11. Point No. 4 Whether the debtor can apply under the Maharashtra Debt Relief Act.-- The fourth point urged by Mr. Apte is that the scheme of the Maharashtra Debt Relief Act does not give a locus standi to the debtor to file an application for declaration that the debt was extinguished. He may or may not be right on that point if we look at it with strict technicality. But, in our opinion, the point is quite academic so far as the present proceedings are concerned. The Act provides that the debt would stand extinguished if certain objective fact existed. The jurisdiction to decide whether the objective fact existed or not is given to the authority under the Maharashtra Debt Relief Act. That authority has decided that the debt did stand extinguished. As to at whose behest and upon whose application the proceedings which culminated in the said decision were set afoot is, in our opinion, of purely academic value. The Court exercising its writ jurisdiction will not be justified in interfering with the decisionof such hyper-technical point.
But, that apart, in our opinion, the argument is not quite sound even on merits.
12. The final conclusion in W.P. No. 3438 of 1980.-- We see no justification to interfere with the order passed by the authority under the Maharashtra Debt Relief Act holding that the debt under the mortgage, Ex. 41, stood extinguished. The writ petition must, therefore, fail.
13. Re. Special Civil Application No. 1284 of 1978.-- The following position evolves as a result of the above discussion :--
(a) The debtor-creditor relationship between the mortgagor and mortgagee continued till the appointed date contemplated by the Maharashtra Debt Relief Act.
(b) The mortgage amount was less than Rs. 7,500/- and the value of the suit property was less than Rs. 20,000, - on that date.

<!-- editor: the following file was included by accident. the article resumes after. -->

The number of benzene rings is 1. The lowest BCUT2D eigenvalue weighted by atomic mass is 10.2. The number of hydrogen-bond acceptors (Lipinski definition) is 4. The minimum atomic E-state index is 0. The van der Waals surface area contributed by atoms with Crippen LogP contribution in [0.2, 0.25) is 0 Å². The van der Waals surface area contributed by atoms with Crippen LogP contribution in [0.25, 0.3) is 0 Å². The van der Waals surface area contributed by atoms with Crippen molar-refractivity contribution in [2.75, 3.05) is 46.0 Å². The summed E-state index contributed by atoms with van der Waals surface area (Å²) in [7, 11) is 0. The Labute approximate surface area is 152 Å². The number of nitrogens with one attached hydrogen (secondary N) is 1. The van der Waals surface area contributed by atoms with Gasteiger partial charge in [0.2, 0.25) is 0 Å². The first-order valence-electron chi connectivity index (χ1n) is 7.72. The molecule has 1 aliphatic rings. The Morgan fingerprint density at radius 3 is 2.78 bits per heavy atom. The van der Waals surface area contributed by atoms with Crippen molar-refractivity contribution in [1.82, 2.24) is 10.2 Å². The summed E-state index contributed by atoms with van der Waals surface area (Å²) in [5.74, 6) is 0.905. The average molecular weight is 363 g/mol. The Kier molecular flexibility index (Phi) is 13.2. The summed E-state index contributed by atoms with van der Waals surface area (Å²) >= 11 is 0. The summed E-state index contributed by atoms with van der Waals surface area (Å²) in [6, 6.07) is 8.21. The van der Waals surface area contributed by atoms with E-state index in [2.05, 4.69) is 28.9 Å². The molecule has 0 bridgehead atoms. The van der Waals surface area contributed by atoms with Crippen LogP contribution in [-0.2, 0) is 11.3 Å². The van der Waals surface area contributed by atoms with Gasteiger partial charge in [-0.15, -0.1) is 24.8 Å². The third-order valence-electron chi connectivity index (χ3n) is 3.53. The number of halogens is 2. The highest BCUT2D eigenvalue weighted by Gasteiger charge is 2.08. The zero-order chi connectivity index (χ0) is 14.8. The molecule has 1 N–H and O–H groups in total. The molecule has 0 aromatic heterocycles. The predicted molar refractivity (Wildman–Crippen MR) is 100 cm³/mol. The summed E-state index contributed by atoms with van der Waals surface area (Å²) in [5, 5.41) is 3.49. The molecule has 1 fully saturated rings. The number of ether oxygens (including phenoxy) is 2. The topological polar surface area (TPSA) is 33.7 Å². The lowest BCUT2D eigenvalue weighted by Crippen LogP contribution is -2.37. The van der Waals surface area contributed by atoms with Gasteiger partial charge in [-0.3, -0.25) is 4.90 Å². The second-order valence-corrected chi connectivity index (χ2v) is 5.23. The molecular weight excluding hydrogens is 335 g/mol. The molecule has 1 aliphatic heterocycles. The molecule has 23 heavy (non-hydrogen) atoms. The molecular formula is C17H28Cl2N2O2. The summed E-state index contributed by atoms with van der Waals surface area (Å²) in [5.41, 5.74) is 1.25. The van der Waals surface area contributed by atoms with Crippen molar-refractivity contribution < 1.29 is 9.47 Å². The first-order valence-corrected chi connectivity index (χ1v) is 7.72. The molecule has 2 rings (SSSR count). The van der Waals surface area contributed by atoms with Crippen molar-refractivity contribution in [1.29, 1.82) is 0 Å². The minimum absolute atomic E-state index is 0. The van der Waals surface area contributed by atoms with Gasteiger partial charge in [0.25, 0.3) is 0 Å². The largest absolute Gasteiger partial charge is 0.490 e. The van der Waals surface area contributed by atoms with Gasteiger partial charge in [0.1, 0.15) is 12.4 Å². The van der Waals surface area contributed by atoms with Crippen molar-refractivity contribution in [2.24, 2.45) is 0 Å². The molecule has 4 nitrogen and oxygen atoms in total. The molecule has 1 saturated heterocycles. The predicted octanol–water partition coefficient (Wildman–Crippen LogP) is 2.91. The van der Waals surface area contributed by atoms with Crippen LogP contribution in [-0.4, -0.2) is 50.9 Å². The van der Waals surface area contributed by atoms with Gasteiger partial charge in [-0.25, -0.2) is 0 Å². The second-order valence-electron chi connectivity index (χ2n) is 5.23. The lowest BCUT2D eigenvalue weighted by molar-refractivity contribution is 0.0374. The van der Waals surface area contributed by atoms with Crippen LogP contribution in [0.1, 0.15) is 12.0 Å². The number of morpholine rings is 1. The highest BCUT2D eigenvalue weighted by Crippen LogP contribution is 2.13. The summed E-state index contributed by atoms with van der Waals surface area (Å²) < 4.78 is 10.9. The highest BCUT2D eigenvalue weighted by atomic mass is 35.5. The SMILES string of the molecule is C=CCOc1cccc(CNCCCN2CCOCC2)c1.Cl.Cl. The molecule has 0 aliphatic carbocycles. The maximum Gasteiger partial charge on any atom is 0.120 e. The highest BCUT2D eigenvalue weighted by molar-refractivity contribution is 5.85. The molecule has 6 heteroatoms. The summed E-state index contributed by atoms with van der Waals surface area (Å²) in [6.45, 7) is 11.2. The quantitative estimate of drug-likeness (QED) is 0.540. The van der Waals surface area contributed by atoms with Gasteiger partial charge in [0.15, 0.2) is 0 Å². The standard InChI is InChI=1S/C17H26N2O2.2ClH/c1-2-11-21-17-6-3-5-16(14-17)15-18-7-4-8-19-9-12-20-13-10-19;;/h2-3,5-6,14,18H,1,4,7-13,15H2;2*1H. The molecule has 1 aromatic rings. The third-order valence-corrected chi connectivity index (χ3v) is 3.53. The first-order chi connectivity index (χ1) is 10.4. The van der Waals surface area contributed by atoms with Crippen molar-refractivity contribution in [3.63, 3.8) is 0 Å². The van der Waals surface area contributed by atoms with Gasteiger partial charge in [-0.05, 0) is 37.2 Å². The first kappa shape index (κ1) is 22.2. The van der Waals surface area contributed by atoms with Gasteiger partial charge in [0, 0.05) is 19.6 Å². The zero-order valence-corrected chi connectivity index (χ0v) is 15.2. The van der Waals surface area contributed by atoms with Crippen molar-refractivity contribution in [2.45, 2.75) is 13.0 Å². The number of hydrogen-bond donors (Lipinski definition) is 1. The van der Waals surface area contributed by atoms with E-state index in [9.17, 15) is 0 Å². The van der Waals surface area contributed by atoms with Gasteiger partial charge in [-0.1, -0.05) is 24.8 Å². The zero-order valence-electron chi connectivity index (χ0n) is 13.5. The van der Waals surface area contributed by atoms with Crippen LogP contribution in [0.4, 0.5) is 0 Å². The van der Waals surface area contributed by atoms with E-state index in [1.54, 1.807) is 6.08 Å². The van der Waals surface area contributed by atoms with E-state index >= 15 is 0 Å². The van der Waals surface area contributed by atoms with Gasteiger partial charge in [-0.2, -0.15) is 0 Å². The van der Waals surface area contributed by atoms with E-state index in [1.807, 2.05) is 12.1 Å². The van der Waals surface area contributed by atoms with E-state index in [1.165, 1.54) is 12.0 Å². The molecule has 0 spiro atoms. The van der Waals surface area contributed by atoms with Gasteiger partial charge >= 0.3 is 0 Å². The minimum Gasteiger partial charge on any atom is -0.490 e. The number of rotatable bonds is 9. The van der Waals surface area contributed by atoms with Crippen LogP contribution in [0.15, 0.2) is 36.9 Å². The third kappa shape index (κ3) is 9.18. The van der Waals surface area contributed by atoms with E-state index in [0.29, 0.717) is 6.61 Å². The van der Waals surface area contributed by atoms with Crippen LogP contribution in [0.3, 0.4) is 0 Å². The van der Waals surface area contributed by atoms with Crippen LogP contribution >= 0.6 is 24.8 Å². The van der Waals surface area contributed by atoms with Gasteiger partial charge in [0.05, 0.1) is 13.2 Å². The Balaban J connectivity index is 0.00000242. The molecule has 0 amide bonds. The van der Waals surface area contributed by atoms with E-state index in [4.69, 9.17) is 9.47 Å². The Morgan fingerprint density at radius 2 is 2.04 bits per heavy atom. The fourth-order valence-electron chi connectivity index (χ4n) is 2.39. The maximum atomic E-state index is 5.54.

The debt, thus, stands extinguished. As per the Maharashtra Debt Relief Act, the mortgagor is, in fact, entitled to recover back possession of the suit property from the mortgagee if the mortgagee was put in possession of the same. But, admittedly, the mortgagor has been in possession of the suit property at ail the relevant times. The averments made by the mortgagee in his Plaint in said Suit No. 81 of 1969 as also in the Written Statements filed by both the defendants, by the mortgagor as well as by his brother-in-law Chivate, lead to the same conclusion. This is, perhaps, the only point at which all the parties were added. The mortgagee had filed the suit against his alleged tenant Chivate for possession of the suit property with the contention that he was a tenant in arrears of rent; but, in that suit, he had joined the mortgagor as defendant No. 2 on the ground that the mortgagor or defendant No. 2 was in possession of the suit property. Both the defendants had filed Written Statements stating in unison that the mortgagor was in possession of the suit property. The possession of the mortgagor in respect of the suit property is, therefore, an admitted fact. The result, therefore, is that as from the date when the mortgaged debt stood extinguished, themortgagee ceased to have any right, title and interest in the suit property. The suit filed by him against his alleged tenant Chivate in which he had impleaded the mortgagor because the latter was in possession might be defective on several grounds. We wish to express no opinion on that point. Point is that he was entitled to obtain possession from the mortgagor who was defendant No. 2 in that suit on the basis of his contention that he had right, title and interest in the suit property not only vis-a-vis defendant No. 1 Chivate but also vis-a-vis defendant No. 3, the mortgagor. If he had no title to file said suit, the decree obtained by him must be quashed and set aside.
14. The final order.-- The result is that -
(a) Writ Petition No. 3438 of 1980 fails. The Rule issued therein earlier stands discharged.
(b) Special Civil Application No. 1284 of 1978 succeeds. The Rule issued therein earlier is hereby made absolute.
However, there shall be no order as to costs in either of the petitions.
Both the Civil Applications Nos. 4185 of 1989 and 4186 of 1989 are accordingly allowed with no order as to costs.